• the restriction on the use of the word Shalom, as it is a name of G-d that should not be uttered in an inappropriate place;

• the need for me to inform my friend if I give him or her a gift, for an anonymous gift cannot enhance a friendship;

• the need for Moses to inform the Jewish people of “a precious gift in My treasure house, called the Sabbath.”

The coronavirus brought another sobering and surprising lesson my way. It has taught me the mentality of the racist. More than racism has struck me as morally wrong, it has struck me as nonsensical. I never understood it, or at least I could never put myself in a racist’s shoes before the outbreak of the coronavirus.

A racist sees a category of person he has stigmatized. A racist recoils, or is fearful, or wary, or just plain hostile. I can now identify with this, in a non-discriminatory way. I see somebody. Given the invisibility yet potential pervasiveness and proven harm of the coronavirus, I am wary. Does this somebody have the virus? Maybe he has it, but doesn’t know? Could this somebody harm me?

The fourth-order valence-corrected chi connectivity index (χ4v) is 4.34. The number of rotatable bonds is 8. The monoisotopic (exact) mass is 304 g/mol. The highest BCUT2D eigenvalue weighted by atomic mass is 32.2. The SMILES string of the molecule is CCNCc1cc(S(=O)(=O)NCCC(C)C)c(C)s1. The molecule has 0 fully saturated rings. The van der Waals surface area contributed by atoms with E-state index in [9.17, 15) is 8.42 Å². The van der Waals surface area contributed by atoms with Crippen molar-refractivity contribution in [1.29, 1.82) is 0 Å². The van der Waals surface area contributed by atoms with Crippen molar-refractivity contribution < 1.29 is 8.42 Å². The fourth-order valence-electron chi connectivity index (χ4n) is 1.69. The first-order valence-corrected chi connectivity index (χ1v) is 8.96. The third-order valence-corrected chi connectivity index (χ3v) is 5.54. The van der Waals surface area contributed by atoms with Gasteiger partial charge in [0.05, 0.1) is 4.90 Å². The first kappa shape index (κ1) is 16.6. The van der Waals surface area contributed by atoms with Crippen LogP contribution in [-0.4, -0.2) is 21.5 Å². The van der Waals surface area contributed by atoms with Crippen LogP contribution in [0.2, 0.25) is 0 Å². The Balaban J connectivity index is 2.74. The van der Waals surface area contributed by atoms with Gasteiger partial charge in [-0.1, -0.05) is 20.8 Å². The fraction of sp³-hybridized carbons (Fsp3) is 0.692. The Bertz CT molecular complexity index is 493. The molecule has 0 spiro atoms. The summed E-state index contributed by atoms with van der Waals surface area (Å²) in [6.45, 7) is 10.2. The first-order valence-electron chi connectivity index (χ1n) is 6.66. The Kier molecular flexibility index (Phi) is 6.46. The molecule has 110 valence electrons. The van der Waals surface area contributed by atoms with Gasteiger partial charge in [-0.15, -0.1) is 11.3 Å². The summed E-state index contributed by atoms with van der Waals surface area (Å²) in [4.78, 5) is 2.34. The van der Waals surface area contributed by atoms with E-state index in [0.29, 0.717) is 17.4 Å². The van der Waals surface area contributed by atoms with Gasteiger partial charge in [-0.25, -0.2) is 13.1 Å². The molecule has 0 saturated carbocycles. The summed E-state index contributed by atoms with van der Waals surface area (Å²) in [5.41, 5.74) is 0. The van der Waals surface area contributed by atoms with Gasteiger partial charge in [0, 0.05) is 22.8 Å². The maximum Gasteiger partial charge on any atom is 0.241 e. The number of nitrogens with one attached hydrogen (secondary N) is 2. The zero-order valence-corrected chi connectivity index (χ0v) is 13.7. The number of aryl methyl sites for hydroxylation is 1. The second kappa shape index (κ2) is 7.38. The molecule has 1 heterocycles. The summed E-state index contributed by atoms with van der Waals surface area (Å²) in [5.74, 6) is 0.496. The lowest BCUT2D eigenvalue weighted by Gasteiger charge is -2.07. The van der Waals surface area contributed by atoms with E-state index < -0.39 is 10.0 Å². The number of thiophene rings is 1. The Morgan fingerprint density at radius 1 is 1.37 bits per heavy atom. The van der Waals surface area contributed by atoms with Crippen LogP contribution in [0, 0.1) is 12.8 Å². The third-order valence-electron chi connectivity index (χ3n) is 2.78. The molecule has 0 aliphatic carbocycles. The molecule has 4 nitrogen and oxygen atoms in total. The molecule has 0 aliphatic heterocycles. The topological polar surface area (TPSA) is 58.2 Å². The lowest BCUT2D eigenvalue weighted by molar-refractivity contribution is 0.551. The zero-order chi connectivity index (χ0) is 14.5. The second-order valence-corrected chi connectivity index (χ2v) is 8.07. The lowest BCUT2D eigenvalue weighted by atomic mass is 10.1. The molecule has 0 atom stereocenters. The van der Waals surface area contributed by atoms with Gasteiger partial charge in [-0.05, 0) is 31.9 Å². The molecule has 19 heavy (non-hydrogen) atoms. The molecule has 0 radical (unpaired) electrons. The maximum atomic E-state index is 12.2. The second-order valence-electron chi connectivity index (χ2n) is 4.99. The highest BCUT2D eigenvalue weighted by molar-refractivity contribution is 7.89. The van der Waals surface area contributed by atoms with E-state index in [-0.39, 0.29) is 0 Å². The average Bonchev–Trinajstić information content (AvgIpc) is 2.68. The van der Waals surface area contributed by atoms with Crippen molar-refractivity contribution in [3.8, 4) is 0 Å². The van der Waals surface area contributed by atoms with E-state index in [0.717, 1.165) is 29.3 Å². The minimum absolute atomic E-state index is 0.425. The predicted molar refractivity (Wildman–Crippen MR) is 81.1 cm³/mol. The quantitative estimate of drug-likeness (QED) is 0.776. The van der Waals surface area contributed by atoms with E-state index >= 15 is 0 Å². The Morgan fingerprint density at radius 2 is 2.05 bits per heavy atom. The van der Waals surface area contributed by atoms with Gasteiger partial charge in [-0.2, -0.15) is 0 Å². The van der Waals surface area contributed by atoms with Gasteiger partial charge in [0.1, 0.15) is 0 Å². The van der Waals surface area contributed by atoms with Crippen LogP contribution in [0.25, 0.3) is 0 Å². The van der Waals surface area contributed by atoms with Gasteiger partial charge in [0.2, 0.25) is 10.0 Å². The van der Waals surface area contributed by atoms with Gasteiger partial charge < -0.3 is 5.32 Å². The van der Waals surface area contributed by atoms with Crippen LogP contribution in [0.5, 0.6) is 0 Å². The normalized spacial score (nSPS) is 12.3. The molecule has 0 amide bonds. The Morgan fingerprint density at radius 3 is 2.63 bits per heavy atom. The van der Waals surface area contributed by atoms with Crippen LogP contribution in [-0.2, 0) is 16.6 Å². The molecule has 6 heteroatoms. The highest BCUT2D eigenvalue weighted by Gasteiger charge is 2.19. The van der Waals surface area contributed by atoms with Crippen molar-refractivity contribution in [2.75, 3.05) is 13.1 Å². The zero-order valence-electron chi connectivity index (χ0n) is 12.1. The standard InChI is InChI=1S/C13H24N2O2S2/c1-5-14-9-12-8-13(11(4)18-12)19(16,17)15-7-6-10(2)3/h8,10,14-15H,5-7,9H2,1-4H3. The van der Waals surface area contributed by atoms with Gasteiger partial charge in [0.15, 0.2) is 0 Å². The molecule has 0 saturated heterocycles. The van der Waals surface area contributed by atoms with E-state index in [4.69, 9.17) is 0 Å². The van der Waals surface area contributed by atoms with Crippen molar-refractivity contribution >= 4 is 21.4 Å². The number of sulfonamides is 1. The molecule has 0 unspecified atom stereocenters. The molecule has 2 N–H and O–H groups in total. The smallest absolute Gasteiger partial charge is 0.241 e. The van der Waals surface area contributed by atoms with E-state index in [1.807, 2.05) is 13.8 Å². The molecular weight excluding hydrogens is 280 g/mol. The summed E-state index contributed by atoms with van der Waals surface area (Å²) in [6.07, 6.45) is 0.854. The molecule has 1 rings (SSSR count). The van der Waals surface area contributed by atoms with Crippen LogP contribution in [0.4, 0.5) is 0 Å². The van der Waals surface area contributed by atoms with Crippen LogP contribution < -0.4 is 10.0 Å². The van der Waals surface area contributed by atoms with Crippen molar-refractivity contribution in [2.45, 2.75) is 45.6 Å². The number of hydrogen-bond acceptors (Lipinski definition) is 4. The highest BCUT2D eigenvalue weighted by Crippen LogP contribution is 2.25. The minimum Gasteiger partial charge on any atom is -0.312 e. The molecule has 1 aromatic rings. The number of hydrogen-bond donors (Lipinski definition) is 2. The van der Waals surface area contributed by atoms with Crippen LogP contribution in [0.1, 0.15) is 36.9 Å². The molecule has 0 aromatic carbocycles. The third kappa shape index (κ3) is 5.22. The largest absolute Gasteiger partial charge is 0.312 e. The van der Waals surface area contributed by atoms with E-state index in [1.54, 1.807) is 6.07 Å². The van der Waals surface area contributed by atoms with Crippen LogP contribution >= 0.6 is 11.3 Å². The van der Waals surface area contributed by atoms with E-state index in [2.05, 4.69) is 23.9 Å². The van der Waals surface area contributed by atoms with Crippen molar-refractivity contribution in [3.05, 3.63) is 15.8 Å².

Could I harm others?

These disturbing questions are entirely non-discriminatory, for it is not a person of a different race or nationality who makes me wary. It is everyone.

This may be an overreaction, maybe unwarranted. But if so, it is all the more a reflection of the feelings of a racist, who has no basis for his bias. There is no basis for racial wariness, fear or hostility.

Still more: Some bigots, whatever the precise percentage, know down deep that their hostility is absolutely ridiculous. I too know that the chances that somebody I interact with has the coronavirus are virtually nil. But I still recoil, if not in any active, physical or social sense, then mentally.

Perhaps it is the lack of being in control during various plagues throughout history that has boosted bigotry, that has led to violence against minorities. If the current lack of control should teach us anything, it is this: Yes, there is a race. It is called the human race. It is under threat equally. We should do all we can to stand in solidarity with it, to take whatever measures we can to defeat it.

Copyright © 2020 by the Intermountain Jewish News



Hillel Goldberg

IJN Executive Editor | hillel@ijn.com